God’s Kingdom Has a Startling Economic System
Every earthly kingdom has its own way of doing things, its own customs and policies regarding food, sex, family, and religion. And every kingdom has an economic policy. But when Jesus welcomes us into his alternate kingdom, something strange happens. We discover a whole new world. And we soon discover that Jesus’s kingdom looks different from the kingdoms to which we’ve grown accustomed.
Perhaps you’ve grown used to thinking about this dynamic in terms of God’s sexual ethics or his emphasis on honesty and integrity. Many of us sense that our United States kingdom, for instance, has an entirely different “marriage and family” policy than the one Jesus calls us to embrace. We also rightly sense that when our culture’s approach to family or sex conflicts with God’s approach, we must choose to “obey God rather than men” (Acts 5:29).
But King Jesus also has unique economic policies, his own economic program. In the West, our prevailing economic worldview sees people as self-interested individuals with limitless desires in a limited world, who seek to increase consumption and leisure by earning as much money as possible.
Then there’s Jesus, with:
- his parables of well-dressed lilies that neither labor nor spin, and wealthy farmers punished for saving too much.
- his commands to lend without expecting return and to invest in heavenly dwellings.
- his establishment of communities in which “no one claimed that any of their possessions was their own” (Acts 4:32).
Different Economic Programs
Suddenly we sense that Jesus might teach Economics 101 quite differently than our high-school teachers did. We have a hunch that if economics is, at its most basic, a discussion around consumption, production, and the exchange of goods and services, Jesus might call us to different patterns of consumption, production, and exchange than those of our Western world.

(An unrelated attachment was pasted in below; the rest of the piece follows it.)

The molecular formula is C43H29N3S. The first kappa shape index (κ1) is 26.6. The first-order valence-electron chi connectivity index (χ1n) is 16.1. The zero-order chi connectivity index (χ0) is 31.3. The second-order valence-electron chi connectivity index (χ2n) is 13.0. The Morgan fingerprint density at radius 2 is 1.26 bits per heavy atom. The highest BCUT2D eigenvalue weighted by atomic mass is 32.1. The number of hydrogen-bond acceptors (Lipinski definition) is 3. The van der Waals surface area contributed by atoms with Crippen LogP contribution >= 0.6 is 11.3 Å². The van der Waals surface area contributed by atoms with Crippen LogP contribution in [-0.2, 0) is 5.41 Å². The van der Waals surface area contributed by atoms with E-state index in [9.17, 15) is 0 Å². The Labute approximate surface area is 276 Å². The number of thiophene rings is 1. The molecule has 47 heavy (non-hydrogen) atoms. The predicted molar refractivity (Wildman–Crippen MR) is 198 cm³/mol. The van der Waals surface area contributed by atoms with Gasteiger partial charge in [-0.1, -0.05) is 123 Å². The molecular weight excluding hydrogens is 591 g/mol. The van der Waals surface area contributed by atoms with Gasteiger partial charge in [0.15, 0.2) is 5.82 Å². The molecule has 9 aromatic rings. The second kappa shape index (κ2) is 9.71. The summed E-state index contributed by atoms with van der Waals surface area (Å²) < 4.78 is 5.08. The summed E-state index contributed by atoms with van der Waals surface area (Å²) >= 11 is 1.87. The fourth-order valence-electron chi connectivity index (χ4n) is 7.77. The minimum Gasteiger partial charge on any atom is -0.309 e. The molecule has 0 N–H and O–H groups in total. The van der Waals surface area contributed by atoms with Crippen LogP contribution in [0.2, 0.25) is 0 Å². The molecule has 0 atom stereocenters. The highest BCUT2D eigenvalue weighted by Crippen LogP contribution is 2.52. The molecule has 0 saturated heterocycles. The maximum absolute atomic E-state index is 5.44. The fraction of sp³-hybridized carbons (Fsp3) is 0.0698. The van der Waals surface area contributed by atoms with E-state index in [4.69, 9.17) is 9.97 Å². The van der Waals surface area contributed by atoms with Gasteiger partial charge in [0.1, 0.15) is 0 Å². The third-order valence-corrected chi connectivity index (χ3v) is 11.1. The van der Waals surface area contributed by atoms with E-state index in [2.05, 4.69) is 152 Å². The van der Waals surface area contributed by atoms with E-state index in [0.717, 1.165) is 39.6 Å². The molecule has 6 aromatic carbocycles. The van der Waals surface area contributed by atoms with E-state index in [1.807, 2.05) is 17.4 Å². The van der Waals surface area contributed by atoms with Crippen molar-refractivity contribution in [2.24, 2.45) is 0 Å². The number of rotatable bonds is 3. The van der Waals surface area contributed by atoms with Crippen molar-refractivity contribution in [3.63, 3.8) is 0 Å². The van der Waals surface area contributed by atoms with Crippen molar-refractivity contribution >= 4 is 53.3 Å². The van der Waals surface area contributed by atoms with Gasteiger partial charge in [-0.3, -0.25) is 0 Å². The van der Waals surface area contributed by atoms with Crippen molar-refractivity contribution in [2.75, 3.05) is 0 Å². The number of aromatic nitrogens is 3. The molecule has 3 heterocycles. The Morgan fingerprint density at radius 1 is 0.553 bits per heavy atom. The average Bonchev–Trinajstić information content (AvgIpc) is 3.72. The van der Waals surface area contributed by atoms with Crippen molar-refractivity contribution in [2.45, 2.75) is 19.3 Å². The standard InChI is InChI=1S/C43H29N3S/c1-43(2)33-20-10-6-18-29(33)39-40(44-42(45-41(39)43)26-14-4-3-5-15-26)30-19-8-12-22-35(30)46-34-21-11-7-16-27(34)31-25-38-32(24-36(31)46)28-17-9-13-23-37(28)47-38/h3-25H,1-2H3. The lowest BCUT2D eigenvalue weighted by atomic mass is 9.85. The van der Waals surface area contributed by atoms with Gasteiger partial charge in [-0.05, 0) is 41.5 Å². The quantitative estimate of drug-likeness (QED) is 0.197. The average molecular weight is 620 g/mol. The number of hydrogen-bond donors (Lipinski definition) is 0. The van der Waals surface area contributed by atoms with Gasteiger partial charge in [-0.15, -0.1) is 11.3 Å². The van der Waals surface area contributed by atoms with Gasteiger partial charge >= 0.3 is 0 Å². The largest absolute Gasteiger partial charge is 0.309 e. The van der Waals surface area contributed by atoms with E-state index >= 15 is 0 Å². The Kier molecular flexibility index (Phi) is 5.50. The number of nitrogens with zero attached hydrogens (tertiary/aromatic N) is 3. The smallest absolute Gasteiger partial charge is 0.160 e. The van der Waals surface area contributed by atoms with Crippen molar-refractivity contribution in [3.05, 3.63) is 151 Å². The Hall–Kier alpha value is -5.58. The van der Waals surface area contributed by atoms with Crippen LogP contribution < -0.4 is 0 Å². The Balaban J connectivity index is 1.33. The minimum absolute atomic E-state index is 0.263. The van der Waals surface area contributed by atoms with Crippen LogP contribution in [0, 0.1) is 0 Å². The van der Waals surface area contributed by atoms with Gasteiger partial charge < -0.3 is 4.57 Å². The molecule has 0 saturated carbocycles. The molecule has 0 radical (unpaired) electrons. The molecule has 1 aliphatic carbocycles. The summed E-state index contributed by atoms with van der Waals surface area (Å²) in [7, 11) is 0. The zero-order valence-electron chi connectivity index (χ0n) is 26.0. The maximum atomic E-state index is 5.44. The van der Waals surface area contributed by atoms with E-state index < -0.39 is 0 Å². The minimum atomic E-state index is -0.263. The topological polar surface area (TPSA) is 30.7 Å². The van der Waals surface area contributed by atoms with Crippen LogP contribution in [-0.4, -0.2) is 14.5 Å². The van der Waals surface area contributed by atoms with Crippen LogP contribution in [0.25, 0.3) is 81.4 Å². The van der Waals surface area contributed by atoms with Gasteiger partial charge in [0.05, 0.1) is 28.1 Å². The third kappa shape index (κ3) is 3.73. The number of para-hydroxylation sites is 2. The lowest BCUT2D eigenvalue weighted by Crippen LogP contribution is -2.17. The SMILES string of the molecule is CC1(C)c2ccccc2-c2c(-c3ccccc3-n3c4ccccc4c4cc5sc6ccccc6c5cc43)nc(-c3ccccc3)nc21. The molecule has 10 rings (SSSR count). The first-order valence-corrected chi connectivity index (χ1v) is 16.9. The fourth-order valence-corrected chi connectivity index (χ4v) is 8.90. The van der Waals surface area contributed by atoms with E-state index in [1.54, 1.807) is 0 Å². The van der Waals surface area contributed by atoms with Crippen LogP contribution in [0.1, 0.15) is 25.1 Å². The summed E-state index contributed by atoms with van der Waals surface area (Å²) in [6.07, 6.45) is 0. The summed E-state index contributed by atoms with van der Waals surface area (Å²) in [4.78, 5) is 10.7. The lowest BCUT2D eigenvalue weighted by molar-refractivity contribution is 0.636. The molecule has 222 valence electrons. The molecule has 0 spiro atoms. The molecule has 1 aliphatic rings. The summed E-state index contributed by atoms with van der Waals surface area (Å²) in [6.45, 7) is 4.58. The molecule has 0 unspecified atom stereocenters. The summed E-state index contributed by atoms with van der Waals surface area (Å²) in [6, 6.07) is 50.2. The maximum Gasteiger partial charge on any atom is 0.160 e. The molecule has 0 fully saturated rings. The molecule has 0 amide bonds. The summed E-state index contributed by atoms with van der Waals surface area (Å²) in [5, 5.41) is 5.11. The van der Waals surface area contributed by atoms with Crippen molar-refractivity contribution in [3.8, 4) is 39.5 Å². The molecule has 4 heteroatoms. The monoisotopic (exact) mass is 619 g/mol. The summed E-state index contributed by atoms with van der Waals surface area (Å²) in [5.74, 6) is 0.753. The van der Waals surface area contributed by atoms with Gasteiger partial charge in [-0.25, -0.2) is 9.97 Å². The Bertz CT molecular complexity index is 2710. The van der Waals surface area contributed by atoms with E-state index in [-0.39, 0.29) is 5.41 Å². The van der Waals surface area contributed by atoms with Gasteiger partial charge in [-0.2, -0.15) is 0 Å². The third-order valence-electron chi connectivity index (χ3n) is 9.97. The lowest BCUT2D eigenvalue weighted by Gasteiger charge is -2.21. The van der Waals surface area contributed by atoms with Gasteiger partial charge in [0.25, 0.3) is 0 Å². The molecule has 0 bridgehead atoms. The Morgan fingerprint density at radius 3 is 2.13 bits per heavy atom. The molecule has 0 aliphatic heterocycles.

For example, consider the definition of economics in the opening pages of a popular introductory textbook: “Economics is concerned with the efficient use or management of limited productive resources to achieve maximum satisfaction of human material wants.”
We suspect that if the same Jesus who said “seek first the kingdom of God” were writing this textbook, he might define this field a bit differently. He might propose something like the following: “Economics is the study of humanity’s consumption, production, and exchange of goods and services in order to steward King Jesus’s creation.”
When faced with such discrepancies between Jesus’s approach to our economic life and our culture’s approach, many of us sense we’re falling short of the life God intends for us.
Consequences of American Economics
There are good reasons for our misgivings. Nearly 43,000 Americans commit suicide every year, making it the 10th-highest cause of death in the country. Indeed, between 1950 and 1999—a period of serious economic growth in America—suicides among people younger than 24 increased by 137 percent. Nearly 43 million Americans experience some form of mental illness each year.
Or consider these stats on substance abuse:
- In 2013, 30.2 percent of men and 16.0 percent of women 12 and older reported binge drinking in the past month.
- 17.3 million Americans reported alcohol addiction or serious problems related to alcohol use in 2013.
- 4.2 million Americans met clinical criteria for dependence based on marijuana use in 2013.
- Life expectancy is currently decreasing for white, middle-aged Americans, driven by high rates of suicide and substance abuse.